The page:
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Friday, July 20, 2018

Differently-abled hope for an election with a difference

Bidyut Dey,a resident of ward number 17 is 75 per cent disabled. He can still recall the harassment and pain he had to suffer when he went to cast his vote the in the 2004 general elections.

Written by Mohana Dam | Kolkata | Published: March 28, 2009 4:51:08 am

Bidyut Dey,a resident of ward number 17 is 75 per cent disabled. He can still recall the harassment and pain he had to suffer when he went to cast his vote the in the 2004 general elections.

Five years later,as the country gears up for another Lok Sabha elections,slated to be friendly for differently-abled people,Dey,like many others,is still doubtful whether he would he able to exercise his franchise.

“Last time,when I had gone to cast my vote,I had to climb up two floors of a government school building with the help of my crutches. It was difficult and painful. This time they have made the booths at the ground level but it still remains to be seen how they can smoothen the process,” said Dey.

In July 2002,the National Sample Survey Organisation had pegged the number of disabled persons across the country at 1.85 crore,with 28.26 lakh visually challenged,106.84 lakh physically disabled,30.62 lakh with speech impairment and 21.55 lakh with hearing impairment.

According to the latest census,there are 18,47,174 differently-abled people (rural 13,54,253 and urban 4,92,921) in the state. Of these,the number of eligible voters is yet to be ascertained.

Following the 2004 elections,based on a PIL filed by a Delhi-based NGO,the Supreme Court had directed the Election Commission to ensure that all polling stations be made accessible to persons with disability.

Consequently,it was decided that there should be wooden ramps,wheelchairs,voting machines with Braille and separate queues for differently-abled people,besides personnel to aid them and enough publicity in advance to spread the word of a “barrier-free” election this time.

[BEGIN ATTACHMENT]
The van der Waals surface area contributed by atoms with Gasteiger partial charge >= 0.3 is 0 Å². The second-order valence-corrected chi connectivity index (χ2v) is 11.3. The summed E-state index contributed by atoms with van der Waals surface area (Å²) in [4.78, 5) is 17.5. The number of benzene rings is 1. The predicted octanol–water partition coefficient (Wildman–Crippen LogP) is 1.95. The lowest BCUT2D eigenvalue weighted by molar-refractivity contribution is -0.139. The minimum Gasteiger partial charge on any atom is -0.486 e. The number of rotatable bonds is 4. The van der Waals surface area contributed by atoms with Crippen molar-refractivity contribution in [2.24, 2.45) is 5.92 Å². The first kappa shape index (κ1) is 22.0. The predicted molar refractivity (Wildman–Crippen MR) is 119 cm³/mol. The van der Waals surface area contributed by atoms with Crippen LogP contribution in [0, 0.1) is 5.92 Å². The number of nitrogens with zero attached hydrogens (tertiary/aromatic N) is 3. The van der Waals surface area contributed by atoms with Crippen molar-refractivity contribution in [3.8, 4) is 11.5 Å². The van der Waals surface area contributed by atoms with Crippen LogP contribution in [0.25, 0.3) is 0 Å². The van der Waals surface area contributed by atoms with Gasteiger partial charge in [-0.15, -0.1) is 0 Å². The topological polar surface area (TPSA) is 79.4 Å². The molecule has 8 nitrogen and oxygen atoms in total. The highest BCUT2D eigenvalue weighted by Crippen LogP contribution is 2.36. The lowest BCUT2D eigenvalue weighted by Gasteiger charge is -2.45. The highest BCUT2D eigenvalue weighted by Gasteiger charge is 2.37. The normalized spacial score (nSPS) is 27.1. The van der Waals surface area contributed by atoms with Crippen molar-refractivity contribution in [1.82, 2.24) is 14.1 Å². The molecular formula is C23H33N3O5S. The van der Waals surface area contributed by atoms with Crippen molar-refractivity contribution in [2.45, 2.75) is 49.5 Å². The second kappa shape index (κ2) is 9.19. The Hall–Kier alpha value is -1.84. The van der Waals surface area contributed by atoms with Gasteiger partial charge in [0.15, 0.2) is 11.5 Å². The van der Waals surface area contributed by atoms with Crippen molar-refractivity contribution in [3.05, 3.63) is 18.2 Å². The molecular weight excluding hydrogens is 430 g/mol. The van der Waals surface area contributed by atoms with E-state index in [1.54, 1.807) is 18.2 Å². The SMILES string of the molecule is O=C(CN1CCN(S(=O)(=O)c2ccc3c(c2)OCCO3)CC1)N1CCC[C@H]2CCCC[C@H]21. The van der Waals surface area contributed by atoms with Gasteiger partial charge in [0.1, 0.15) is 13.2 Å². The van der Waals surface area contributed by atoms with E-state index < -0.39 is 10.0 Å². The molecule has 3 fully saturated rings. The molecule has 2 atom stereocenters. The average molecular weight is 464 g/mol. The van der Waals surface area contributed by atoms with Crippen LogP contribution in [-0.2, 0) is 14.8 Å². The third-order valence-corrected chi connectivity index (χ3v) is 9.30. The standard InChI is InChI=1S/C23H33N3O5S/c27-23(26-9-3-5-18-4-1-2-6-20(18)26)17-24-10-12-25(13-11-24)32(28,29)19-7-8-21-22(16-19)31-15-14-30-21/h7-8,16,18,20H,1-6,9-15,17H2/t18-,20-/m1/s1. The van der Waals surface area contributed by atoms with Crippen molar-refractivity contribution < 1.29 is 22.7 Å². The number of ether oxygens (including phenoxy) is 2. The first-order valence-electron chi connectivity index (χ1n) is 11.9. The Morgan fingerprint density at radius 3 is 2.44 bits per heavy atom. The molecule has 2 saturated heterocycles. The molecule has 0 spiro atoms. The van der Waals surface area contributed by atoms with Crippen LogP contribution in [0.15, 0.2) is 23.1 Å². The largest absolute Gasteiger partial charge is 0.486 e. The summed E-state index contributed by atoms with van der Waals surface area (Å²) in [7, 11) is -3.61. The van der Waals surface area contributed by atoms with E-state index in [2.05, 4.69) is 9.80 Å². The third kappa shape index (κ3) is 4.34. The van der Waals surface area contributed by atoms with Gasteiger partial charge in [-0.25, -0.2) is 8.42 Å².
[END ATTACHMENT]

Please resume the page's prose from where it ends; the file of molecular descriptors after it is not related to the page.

“This Lok Sabha election is historic . Though we have heard that polling booths will have facilities benefitting us,most of the disabled people are not aware of them,”said Swampa Sengupta,Director,Sruti Disability Rights Centre.

The Supreme Court order states that there should be sufficient publicity to make people with disability aware of such facilities and encourage them to exercise their rights. However,what awareness campaign have you seen,she added.

That there is a lack of publicity is clear from the statement given by a Central government employee with 80 per cent disability.

“My left leg has been amputed. I use a wheelchair and I know how difficult it is to go and vote. I have not received any information that anything will change this time. I cannot take the risk to go out for casting the vote,” he said.

However,the state election commission is promising to abide by the court order as far as possible.

“We will provide wooden ramps,shift booths to the ground floor and ask polling personnel to help the differently-abled people. About publicity,we are doing as far as possible,”said Chief Electoral Officer Debashis Sen.

“But we want NGOs to come forward and help us in spreading awareness,” added the chief electoral officer.

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